The internet has tremendous power to connect and empower individuals, but as centers of power online grow larger they become less affable to individual users and less responsive to their needs.
How can we rebalance the internet economy?
The Right Time for Action
Australia’s News Media Bargaining Code, while flawed, has sparked discussion about what a genuine ability to bargain with platforms may look like between creators, community leaders, and independent artists.
Have digital platforms done enough to support local needs as they continue to grow and expand?
The pandemic has shown us that digital platforms which step up for creators are rewarded—the crowd-funding platform Patreon has multiplied their membership thousand-fold and hit a $1 billion valuation during the pandemic.
What are we doing?
This year we will be hosting FOUR town hall style discussions here in Melbourne, bringing together representatives from digital platforms and local creators to discuss the ways in which the internet is great—and where it could be doing better. Our four themes are:
EXHIBIT | IMAGINE | CREATE | GATHER
…. and they will feature writers, film makers, storytellers, poets, vloggers, bloggers, artists and creatives, activists, community leaders, sex workers, thinkers and overall everyone who relies on the internet to do their work.
This project aims to develop the idea that the Internet can work with, and for, the local needs of Australians!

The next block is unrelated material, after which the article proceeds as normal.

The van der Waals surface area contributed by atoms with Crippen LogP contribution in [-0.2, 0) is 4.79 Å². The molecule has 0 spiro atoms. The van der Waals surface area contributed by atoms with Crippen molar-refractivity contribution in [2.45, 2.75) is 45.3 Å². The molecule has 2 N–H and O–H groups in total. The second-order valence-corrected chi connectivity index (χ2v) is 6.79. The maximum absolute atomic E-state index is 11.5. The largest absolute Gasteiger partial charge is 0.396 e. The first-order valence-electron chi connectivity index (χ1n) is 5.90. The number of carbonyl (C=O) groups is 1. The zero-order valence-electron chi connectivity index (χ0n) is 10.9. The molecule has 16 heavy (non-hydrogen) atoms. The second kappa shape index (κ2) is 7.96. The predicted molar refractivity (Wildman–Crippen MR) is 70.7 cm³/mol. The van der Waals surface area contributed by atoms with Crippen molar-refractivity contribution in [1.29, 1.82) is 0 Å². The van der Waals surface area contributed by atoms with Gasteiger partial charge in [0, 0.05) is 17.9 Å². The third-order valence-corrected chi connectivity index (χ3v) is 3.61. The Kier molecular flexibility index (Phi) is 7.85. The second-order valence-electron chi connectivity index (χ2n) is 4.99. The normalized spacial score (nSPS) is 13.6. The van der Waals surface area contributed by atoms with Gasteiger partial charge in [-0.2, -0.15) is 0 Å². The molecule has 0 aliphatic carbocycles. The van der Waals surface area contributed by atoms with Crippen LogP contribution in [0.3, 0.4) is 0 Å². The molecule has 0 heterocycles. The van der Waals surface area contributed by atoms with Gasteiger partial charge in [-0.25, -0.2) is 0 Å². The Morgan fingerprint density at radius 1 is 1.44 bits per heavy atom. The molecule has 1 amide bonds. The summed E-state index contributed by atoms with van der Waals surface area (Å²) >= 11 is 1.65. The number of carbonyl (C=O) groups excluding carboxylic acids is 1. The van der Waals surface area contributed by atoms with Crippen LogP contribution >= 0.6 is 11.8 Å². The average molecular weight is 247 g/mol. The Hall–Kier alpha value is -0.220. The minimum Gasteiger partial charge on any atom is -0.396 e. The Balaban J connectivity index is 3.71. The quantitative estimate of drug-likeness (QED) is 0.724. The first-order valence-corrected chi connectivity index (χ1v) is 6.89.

We want to create a grassroots narrative to guide the way Internet public spaces are governed in Australia. Industry has attracted criticism for failing to take concerns seriously, government responses have been heavy handed and misdirected.
A totally unregulated Internet is not the same as a free and open one.
To foster inclusiveness online, and create accountability and fairness, we need rules of conduct and platforms that are sensitive to the experience of vulnerable people. This means making solutions work for independent artists, writers, content creators, as well as the indigenous communities who are entirely unrepresented on the international Internet governance space.
We want to paint an accurate picture of the local internet economy and codesign ways of evolving that space to genuinely serve local needs.
We’re busy preparing these four events—but don’t worry you won’t miss out, we will be back in your inbox once the dates are locked in and tickets go up! Just make sure you’re subscribed to our email updates.